I have known people who thought the ultimate criticism was to have someone tell them that their manuscript was easy to read. And I have known commenters who snickered about their ‘cleverly designed insult’ when saying just that about a piece of work they were critiquing.
The fact is, we have known for generations that easy reading is damn hard writing and easy writing is damn hard reading.
Who said it first?
It’s a bit hard to know for sure. I first heard it from Dr. Maya Angelou. She recited it giving the credit to Nathaniel Hawthorne during an interview with Oprah Winfrey. She used it as an example of her own wisdom in writing saying:
“You want the reader to be twenty pages in before she realizes she is reading.”
This has never been more true than now. Who has time to look up words and dissect sentences, reading and rereading until the meaning of the paragraph marinates past our eyeballs and into our brains? The occasional web post on a blog is fine. An entire novel of time-consuming evaluation belongs to the retired and those studying complicated issues. For the masses, we want clarity and we want it now.
Peter E. Abresch has even written a book dedicated to this philosophy – “Easy Reading Writing.”
This concept was never more true to me than during the past challenge for Nanowrimo.
I tackled my first ever young adult novel. The only problem I encountered was trying to mimic the language of young adults. Would a twelve-year-old boy use the word sluice when describing the downpour of rain off of a roof?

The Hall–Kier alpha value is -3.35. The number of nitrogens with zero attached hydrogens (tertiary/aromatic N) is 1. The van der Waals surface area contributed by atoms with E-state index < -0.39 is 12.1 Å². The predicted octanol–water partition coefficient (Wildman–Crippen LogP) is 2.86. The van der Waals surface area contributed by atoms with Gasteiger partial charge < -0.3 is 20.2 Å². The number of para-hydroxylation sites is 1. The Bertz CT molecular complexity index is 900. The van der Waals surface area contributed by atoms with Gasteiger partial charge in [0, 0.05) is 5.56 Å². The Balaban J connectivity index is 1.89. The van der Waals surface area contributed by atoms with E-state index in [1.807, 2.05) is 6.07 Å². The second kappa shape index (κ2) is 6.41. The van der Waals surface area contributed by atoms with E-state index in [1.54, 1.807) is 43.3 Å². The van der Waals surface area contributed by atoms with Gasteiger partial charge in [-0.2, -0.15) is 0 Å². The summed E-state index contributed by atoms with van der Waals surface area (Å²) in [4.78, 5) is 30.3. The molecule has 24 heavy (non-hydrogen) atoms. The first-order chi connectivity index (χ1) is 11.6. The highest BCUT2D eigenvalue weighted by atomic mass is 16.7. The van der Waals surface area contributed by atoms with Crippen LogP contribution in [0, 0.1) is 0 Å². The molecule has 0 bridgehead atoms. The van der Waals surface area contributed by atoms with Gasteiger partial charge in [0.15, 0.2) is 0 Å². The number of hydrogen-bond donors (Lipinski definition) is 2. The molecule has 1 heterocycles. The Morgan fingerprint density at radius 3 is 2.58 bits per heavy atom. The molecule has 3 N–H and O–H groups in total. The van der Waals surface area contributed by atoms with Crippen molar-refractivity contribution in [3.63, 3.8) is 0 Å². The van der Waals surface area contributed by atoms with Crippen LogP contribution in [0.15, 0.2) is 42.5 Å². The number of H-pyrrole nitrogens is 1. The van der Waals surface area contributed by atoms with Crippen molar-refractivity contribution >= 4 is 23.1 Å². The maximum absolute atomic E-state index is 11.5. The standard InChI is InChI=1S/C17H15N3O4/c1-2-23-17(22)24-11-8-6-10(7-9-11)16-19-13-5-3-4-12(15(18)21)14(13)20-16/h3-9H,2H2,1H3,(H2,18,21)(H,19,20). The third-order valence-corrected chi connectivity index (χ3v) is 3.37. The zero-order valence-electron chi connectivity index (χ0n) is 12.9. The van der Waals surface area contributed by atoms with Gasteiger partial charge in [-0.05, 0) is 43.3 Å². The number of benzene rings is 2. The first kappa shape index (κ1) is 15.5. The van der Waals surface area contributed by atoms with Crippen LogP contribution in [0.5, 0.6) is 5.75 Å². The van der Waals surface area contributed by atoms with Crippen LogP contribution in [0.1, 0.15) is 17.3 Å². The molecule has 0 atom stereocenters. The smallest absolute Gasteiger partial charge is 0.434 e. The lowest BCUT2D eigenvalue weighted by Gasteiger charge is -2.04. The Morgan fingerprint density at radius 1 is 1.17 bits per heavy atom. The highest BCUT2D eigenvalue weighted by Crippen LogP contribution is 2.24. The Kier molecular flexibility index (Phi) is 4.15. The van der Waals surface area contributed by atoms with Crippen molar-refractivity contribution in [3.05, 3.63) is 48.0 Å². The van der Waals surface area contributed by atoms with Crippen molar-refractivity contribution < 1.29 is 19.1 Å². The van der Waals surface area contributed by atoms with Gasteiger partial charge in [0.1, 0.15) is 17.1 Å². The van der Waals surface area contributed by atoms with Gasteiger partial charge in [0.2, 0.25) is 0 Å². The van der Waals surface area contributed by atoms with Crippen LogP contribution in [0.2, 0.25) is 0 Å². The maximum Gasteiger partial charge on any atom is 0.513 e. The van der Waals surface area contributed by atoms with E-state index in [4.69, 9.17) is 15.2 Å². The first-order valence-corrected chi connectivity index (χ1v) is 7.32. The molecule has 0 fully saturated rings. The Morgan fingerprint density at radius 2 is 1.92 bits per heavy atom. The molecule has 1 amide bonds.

I doubt it.
It has been a decade since my son was twelve, but I can remember the way he talked and the shrugging of shoulders accompanied by the slight upturn of his mouth when he was frustrated. These are the things that build a believable character. And once I am finished with the story, much editing will be involved. For now it is easier to write the way I am accustomed and worry about how it all sounds later.
So how did I do during the November challenge?
I expected to have more issues than I did since I had never written anything for that age group. Except for the occasional bout of research – which annoyed me as I should have thought more about it during the planning phase – it went more smoothly than anything I have ever written before. I didn’t have the 26,000 word writer’s block – or the plot problem – or whatever it is that plagues me at that particular place in finishing a novel.
But it isn’t finished either. It has turned out to be a more complicated story than I imagined and the flavors of melding two societies and tackling the issues of bullying and coming of age have led me on an inward journey.
I validated the word count at 54,658.
And it is only getting more interesting to me.
So stay tuned. I plan to keep at it until the entire novel is laid out, because the one thing I have learned through the many years of my participation in this project is that keeping the novel in my head, keeps the characters in my mind. I don’t lose their anxieties, dramas, concerns, heartaches, joys, and frustrations the way I would if I put them all to bed and came back a month or even a week later.
And I want to give a shout out to all of the participants in nanowrimo. It isn’t an easy challenge, especially during November, which I think is the point. If you made any inroad into a novel during one of the busiest months of the year, then imagine what you can do in February, March, May.
Thank you for the encouragement you have given me too. Knowing that my readers were holding my feet to the fire gave me extra incentive to show up every morning and afternoon at the chair in front of my computer and slip off into the world of a young boy dealing with trauma.
So, how about you? How did you spend November and if you joined the nanowrimo challenge, how did you do and what did you learn?